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The severity of drought conditions during the demise of the Maya civilization about one thousand years ago has been quantified, representing another piece of evidence that could be used to solve the longstanding mystery of what caused the downfall of one of the ancient world’s great civilizations.
Researchers from the University of Cambridge and the University of Florida developed a method to measure the different isotopes of water trapped in gypsum, a mineral that forms during times of drought when the water level is lowered, in Lake Chichancanab in Mexico’s Yucatán Peninsula where the Maya were based.
Based on these measurements, the researchers found that annual precipitation decreased between 41% and 54% relative to today during the period of the Maya civilisation’s collapse, with periods of up to 70% rainfall reduction during peak drought conditions, and that relative humidity declined by 2% to 7% relative to today. The results are reported in the journal Science.
“The role of climate change in the collapse of Classic Maya civilization is somewhat controversial, partly because previous records are limited to qualitative reconstructions, for example, whether conditions were wetter or drier,” said Nick Evans, a Ph.D. student in Cambridge’s Department of Earth Sciences and the paper’s first author. “Our study represents a substantial advance as it provides statistically robust estimates of rainfall and humidity levels during the Maya downfall.”
Maya civilization is divided into four main periods: the Preclassic (2000 BCE – 250 CE), Classic (250 CE – 800 CE), terminal Classic (800 – 1000 CE) and Postclassic (1000 CE – 1539 CE). The Classic period was marked by the construction of monumental architecture, intellectual and artistic development, and the growth of large city-states.
During the 9th century, however, there was a major political collapse in the central Maya region: their famous limestone cities were abandoned and dynasties ended. And while the Maya people survived beyond this period, their political and economic power was depleted.
There are multiple theories as to what caused the collapse of the Maya civilization, such as invasion, war, environmental degradation and collapsing trade routes. In the 1990s, however, researchers were able to piece together climate records for the period of the Maya collapse and found that it correlated with an extended period of extreme drought.
Professor David Hodell, Director of Cambridge’s Godwin Laboratory for Palaeoclimate Research and the senior author of the current paper, provided the first physical evidence of a correlation between this period of drought at Lake Chichancanab and the downfall of the Classic Maya civilization in a paper published in 1995.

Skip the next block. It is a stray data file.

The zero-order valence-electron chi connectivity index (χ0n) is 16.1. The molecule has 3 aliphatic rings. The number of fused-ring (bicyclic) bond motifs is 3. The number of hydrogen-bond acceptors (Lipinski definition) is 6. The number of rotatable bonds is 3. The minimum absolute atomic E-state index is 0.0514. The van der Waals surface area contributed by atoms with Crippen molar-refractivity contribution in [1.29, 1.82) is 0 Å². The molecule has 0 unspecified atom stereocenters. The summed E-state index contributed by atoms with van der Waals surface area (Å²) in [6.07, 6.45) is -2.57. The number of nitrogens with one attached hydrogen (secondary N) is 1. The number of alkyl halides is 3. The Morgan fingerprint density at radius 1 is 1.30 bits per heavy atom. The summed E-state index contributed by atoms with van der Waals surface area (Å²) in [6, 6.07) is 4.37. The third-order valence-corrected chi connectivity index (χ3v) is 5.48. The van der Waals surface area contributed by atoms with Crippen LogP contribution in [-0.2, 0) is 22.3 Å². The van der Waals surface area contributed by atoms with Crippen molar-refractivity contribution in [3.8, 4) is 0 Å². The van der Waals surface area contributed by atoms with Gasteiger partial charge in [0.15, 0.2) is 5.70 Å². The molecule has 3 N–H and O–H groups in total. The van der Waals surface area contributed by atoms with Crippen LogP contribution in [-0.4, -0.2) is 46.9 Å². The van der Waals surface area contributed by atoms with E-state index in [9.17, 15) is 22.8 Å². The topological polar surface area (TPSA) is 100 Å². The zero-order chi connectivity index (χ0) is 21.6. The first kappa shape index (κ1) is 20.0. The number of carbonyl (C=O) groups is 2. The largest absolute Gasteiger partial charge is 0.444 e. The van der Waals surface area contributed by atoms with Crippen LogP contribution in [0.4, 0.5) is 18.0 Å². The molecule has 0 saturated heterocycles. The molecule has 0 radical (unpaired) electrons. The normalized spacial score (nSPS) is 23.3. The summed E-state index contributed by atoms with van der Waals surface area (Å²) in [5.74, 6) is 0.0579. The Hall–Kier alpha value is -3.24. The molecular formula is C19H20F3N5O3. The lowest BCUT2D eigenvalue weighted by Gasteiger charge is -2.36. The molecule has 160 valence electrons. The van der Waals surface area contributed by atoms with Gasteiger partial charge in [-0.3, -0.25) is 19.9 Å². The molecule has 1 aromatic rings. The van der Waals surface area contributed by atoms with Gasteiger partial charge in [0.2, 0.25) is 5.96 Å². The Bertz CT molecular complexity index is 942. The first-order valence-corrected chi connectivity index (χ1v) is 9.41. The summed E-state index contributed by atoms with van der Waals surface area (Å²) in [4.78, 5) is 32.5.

Now, Hodell and his colleagues have applied a new method and estimated the extent of this drought. Using a new geochemical method to measure the water locked within gypsum from Chichancanab, the researchers have built a complete model of hydrological conditions during the terminal Classic Period when the Maya collapsed.
The researchers analyzed the different isotopes of water trapped within the crystal structure of the gypsum to determine changes in rainfall and relative humidity during the Maya downfall.
They measured three oxygen and two hydrogen isotopes to reconstruct the history of the lake water between 800 and 1000 CE. When gypsum forms, water molecules are incorporated directly into its crystalline structure, and this water records the different isotopes that were present in the ancient lake water at the time of its formation. “This method is highly accurate and is almost like measuring the water itself,” said Evans.
In periods of drought, more water evaporates from lakes such as Chichancanab, and because the lighter isotopes of water evaporate faster, the water becomes heavier. A higher proportion of the heavier isotopes, such as oxygen-18 and hydrogen-2 (deuterium), would indicate drought conditions. By mapping the proportion of the different isotopes contained within each layer of gypsum, the researchers were able to build a model to estimate past changes in rainfall and relative humidity over the period of the Maya collapse.
This quantitative climate data can be used to better predict how these drought conditions may have affected agriculture, including yields of the Maya’s staple crops, such as maize.
The research was supported by the European Research Council.
Source: University of Cambridge